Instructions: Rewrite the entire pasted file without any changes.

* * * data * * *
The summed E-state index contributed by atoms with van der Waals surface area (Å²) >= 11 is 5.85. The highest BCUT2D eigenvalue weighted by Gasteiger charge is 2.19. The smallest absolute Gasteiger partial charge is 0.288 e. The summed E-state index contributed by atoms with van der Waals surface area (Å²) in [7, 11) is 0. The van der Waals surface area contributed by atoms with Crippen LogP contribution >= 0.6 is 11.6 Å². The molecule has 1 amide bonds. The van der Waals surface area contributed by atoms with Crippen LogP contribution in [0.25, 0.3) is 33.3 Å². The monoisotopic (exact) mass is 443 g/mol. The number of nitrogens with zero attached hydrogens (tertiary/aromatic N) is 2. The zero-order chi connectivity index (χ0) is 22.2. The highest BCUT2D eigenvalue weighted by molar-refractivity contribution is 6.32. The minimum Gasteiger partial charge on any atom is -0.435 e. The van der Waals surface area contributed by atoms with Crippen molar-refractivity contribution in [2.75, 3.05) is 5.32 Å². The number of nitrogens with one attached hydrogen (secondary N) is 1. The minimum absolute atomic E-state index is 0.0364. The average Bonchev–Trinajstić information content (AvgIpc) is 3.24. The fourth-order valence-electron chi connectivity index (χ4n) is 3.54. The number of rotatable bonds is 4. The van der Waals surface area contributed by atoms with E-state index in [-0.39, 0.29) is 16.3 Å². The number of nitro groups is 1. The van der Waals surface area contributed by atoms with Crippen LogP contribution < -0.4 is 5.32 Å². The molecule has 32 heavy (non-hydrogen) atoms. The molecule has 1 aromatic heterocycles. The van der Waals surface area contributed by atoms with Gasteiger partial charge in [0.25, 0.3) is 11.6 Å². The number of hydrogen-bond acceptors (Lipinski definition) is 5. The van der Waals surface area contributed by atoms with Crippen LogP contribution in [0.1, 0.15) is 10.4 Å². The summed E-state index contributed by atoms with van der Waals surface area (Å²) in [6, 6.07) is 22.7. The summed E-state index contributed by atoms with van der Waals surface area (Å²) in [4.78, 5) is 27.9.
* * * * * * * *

The summed E-state index contributed by atoms with van der Waals surface area (Å²) >= 11 is 5.85. The highest BCUT2D eigenvalue weighted by Gasteiger charge is 2.19. The smallest absolute Gasteiger partial charge is 0.288 e. The summed E-state index contributed by atoms with van der Waals surface area (Å²) in [7, 11) is 0. The van der Waals surface area contributed by atoms with Crippen LogP contribution >= 0.6 is 11.6 Å². The molecule has 1 amide bonds. The van der Waals surface area contributed by atoms with Crippen LogP contribution in [0.25, 0.3) is 33.3 Å². The monoisotopic (exact) mass is 443 g/mol. The number of nitrogens with zero attached hydrogens (tertiary/aromatic N) is 2. The zero-order chi connectivity index (χ0) is 22.2. The highest BCUT2D eigenvalue weighted by molar-refractivity contribution is 6.32. The minimum Gasteiger partial charge on any atom is -0.435 e. The van der Waals surface area contributed by atoms with Crippen molar-refractivity contribution in [2.75, 3.05) is 5.32 Å². The number of nitrogens with one attached hydrogen (secondary N) is 1. The minimum absolute atomic E-state index is 0.0364. The average Bonchev–Trinajstić information content (AvgIpc) is 3.24. The fourth-order valence-electron chi connectivity index (χ4n) is 3.54. The number of rotatable bonds is 4. The van der Waals surface area contributed by atoms with E-state index in [-0.39, 0.29) is 16.3 Å². The number of nitro groups is 1. The van der Waals surface area contributed by atoms with Crippen LogP contribution < -0.4 is 5.32 Å². The molecule has 32 heavy (non-hydrogen) atoms. The molecule has 1 aromatic heterocycles. The van der Waals surface area contributed by atoms with Gasteiger partial charge in [0.25, 0.3) is 11.6 Å². The number of hydrogen-bond acceptors (Lipinski definition) is 5. The van der Waals surface area contributed by atoms with Crippen LogP contribution in [0.1, 0.15) is 10.4 Å². The summed E-state index contributed by atoms with van der Waals surface area (Å²) in [6, 6.07) is 22.7. The summed E-state index contributed by atoms with van der Waals surface area (Å²) in [4.78, 5) is 27.9.